“…you will see that in this battle you must conquer or die. This is a woman’s resolve; as for men, they may live and be slaves, and captive, but I shall not.” - Boudicca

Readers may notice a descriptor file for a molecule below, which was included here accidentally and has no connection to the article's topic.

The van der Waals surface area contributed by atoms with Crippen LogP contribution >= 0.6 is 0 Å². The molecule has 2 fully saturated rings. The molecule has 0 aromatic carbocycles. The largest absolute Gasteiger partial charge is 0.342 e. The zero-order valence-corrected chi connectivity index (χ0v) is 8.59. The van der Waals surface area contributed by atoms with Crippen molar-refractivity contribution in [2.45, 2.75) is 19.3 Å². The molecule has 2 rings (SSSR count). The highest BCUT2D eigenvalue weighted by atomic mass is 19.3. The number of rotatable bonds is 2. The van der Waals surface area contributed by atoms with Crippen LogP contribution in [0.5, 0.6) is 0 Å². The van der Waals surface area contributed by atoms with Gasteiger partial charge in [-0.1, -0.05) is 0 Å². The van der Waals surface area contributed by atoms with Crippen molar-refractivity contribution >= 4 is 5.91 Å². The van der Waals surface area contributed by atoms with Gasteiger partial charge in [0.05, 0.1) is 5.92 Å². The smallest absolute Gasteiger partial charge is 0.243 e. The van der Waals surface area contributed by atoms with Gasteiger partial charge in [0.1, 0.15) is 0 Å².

Queen of the Iceni tribe of modern-day East Anglia, Britain, the female warrior Boudicca led a revolt against Rome in 60/61 CE. The Iceni King, Prasutagus, an independent ally of Rome, divided his estate between his daughters and King Nero of Rome. When Prasutagus died, however, his lands were taken by Rome and the Iceni lost their status as allies. When his wife, Boudicca, objected to this action she was flogged and her two daughters raped. She mounted a revolt against Rome which left the ancient Roman cities of Camulodunum, Londinium and Verulamium in ruins and over 80,000 Roman citizens of Britain dead. She was defeated at the Battle of Watling Street by the Roman Governor Gaius Suetonius Paulinus chiefly by his judicious choice of battlefield and allowing her army to cut off its own escape route by encircling their rear with their wagons, animals and families. Boudicca is said to have committed suicide by poisoning herself after her defeat.